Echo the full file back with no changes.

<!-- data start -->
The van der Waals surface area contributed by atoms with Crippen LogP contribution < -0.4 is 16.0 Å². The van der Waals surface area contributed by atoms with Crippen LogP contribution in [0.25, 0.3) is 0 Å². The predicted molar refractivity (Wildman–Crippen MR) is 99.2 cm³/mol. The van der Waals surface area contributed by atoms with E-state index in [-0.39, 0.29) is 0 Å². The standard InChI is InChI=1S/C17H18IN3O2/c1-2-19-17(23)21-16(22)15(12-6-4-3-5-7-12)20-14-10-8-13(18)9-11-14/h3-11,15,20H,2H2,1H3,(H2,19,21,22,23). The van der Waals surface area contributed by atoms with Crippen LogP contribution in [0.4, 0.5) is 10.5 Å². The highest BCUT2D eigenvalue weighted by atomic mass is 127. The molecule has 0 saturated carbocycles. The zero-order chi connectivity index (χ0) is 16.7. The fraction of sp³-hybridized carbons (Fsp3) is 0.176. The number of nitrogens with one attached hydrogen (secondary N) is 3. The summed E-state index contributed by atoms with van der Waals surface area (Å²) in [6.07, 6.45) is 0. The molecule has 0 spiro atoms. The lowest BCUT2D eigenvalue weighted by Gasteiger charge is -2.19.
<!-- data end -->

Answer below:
The van der Waals surface area contributed by atoms with Crippen LogP contribution < -0.4 is 16.0 Å². The van der Waals surface area contributed by atoms with Crippen LogP contribution in [0.25, 0.3) is 0 Å². The predicted molar refractivity (Wildman–Crippen MR) is 99.2 cm³/mol. The van der Waals surface area contributed by atoms with E-state index in [-0.39, 0.29) is 0 Å². The standard InChI is InChI=1S/C17H18IN3O2/c1-2-19-17(23)21-16(22)15(12-6-4-3-5-7-12)20-14-10-8-13(18)9-11-14/h3-11,15,20H,2H2,1H3,(H2,19,21,22,23). The van der Waals surface area contributed by atoms with Crippen LogP contribution in [0.4, 0.5) is 10.5 Å². The highest BCUT2D eigenvalue weighted by atomic mass is 127. The molecule has 0 saturated carbocycles. The zero-order chi connectivity index (χ0) is 16.7. The fraction of sp³-hybridized carbons (Fsp3) is 0.176. The number of nitrogens with one attached hydrogen (secondary N) is 3. The summed E-state index contributed by atoms with van der Waals surface area (Å²) in [6.07, 6.45) is 0. The molecule has 0 spiro atoms. The lowest BCUT2D eigenvalue weighted by Gasteiger charge is -2.19.